To that end, we and many colleagues have discovered not just that we can induce cell division, but understand more now about the differentiation process and differentiation really is only one of the choices of these cells, because we found that both in vivo-that means in the live tissue-as well as in culture, a large number of these cells that divide give rise to mature cells, but another large percentage actually die off. So dying off or cell death is likely a very important selective process in this whole mechanism of giving rise to new neurons to control the number of neurons that are coming into the circuitry.

We are beginning to understand some of the molecules that are responsible for inducing differentiation but one of the more interesting observations that we've made recently is to think about neurogenesis not as a cell autonomous event, that is, not that everything is programmed within the stem cell itself, but the stem cell is making its choices in the context of its environment. So we've seen both in the brain and in our culture dishes that you can co-culture or look at the environment the cell is in and recognize the fact that subpopulations of support cells are actually critical for making the decision of the cell to become one type of cell or another.

So for example glial cells, which are one of the lineage choices for a stem cell, in and of itself can tell a stem cell to become a neuron. So when the stem cell's dividing in proximity to certain types of glial cells, they then become neurons. Interestingly when stem cells are growing in the region of another type of cell like another neuron, then it becomes a different type of glial cell, an oligodendrocyte, so we're beginning now to think of this neurogenic niche as being critical for the choices.

So there are cellular niches, which are these cell types that interact with each other, and then there are the molecules that are on the surface of the cells as well as molecules that are secreted by these cells to affect this occurring, and that's really where the field is right now, is finding the molecular events and the cellular context within which those events are occurring.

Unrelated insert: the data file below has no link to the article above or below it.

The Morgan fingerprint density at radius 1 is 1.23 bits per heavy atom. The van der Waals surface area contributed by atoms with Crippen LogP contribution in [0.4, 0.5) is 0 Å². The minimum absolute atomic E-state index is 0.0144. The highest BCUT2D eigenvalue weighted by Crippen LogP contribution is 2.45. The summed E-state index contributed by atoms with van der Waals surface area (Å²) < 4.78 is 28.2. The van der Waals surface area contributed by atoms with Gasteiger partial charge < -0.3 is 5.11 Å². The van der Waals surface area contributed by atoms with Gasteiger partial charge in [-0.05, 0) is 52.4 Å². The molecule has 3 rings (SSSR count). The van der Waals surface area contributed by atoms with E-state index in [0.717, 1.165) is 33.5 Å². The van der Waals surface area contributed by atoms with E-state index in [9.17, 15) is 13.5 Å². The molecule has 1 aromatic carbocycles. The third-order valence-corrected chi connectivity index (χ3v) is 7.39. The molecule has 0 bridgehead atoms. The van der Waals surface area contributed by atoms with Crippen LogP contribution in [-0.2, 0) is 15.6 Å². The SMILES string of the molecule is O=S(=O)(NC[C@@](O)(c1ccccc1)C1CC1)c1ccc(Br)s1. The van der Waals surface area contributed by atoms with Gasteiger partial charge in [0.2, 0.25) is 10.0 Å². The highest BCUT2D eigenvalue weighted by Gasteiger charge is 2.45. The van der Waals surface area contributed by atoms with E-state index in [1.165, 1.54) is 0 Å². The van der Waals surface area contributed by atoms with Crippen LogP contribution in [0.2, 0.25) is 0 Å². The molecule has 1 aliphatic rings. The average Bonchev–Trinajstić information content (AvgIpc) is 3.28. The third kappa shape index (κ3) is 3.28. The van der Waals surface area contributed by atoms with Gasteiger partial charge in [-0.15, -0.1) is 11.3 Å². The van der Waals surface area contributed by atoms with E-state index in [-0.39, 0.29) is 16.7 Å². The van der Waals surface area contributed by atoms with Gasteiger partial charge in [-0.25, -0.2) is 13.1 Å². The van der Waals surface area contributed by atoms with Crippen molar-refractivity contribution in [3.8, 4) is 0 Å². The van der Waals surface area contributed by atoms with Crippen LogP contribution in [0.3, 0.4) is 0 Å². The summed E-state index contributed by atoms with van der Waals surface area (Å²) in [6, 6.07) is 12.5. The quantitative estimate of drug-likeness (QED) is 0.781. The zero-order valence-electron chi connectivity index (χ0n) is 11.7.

There are candidate genes for all the different processes-migration, differentiation-but I think the truth is it will not be any one molecule that defines this but a variety of molecules that can affect it, depending on the context in which they are being presented or the cells find themselves.

What are the niches where stem cells exist, and where can others migrate to, and what's the functionality of the cells once they have migrated?

There aren't niches that exist in certain areas of the brain like the hippocampus where neurogenesis can occur. But surprisingly there are dividing cells that exist throughout the brain and spinal cord and this is actually something that is a big surprise: that the spinal cord, the cortex-all these other structures of the brain-they have dividing cells in them, but the current view is that they don't have the appropriate niche or the support structure to allow them to become neurons.

And there's two ways that you can interpret this actual difference between the stem cells in different regions. You can say that there's something intrinsically different about the cell, or you could say that the environment is different in these two structures, and that's a current debate-not really debate but area of investigation-how much of it is one vs. the other-nature vs. nurture. The answer is probably a little bit of both, but certainly it's important to examine their clear differences in the structural environment in which the cells occur, and you can isolate stem cells from an area where no neurogenesis occurs and transplant them into an area where there is a niche for neurogenesis, and those stem cells can become neurons. So that suggests at least that these other areas where no neurogenesis occurs is not filled with cells that can't become neurons. It's just that the environment doesn't allow that to occur.